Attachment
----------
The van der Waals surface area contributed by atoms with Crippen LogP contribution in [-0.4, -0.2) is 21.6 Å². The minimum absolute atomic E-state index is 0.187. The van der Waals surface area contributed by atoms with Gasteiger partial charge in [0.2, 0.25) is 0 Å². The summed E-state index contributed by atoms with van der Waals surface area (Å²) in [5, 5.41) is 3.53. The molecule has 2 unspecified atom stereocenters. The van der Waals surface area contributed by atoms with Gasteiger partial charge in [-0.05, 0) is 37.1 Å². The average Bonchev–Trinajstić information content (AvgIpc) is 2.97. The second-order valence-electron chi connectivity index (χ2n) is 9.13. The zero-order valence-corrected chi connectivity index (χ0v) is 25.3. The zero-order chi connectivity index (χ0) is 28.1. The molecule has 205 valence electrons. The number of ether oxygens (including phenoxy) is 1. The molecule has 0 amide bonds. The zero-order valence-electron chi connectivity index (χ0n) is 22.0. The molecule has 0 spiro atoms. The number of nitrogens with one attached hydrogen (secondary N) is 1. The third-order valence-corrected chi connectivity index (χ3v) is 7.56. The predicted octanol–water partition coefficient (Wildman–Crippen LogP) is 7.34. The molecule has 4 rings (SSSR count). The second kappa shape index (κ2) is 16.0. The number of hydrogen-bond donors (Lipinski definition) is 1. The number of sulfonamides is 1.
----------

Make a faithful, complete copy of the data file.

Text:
The van der Waals surface area contributed by atoms with Crippen LogP contribution in [-0.4, -0.2) is 21.6 Å². The minimum absolute atomic E-state index is 0.187. The van der Waals surface area contributed by atoms with Gasteiger partial charge in [0.2, 0.25) is 0 Å². The summed E-state index contributed by atoms with van der Waals surface area (Å²) in [5, 5.41) is 3.53. The molecule has 2 unspecified atom stereocenters. The van der Waals surface area contributed by atoms with Gasteiger partial charge in [-0.05, 0) is 37.1 Å². The average Bonchev–Trinajstić information content (AvgIpc) is 2.97. The second-order valence-electron chi connectivity index (χ2n) is 9.13. The zero-order valence-corrected chi connectivity index (χ0v) is 25.3. The zero-order chi connectivity index (χ0) is 28.1. The molecule has 205 valence electrons. The number of ether oxygens (including phenoxy) is 1. The molecule has 0 amide bonds. The zero-order valence-electron chi connectivity index (χ0n) is 22.0. The molecule has 0 spiro atoms. The number of nitrogens with one attached hydrogen (secondary N) is 1. The third-order valence-corrected chi connectivity index (χ3v) is 7.56. The predicted octanol–water partition coefficient (Wildman–Crippen LogP) is 7.34. The molecule has 4 rings (SSSR count). The second kappa shape index (κ2) is 16.0. The number of hydrogen-bond donors (Lipinski definition) is 1. The number of sulfonamides is 1.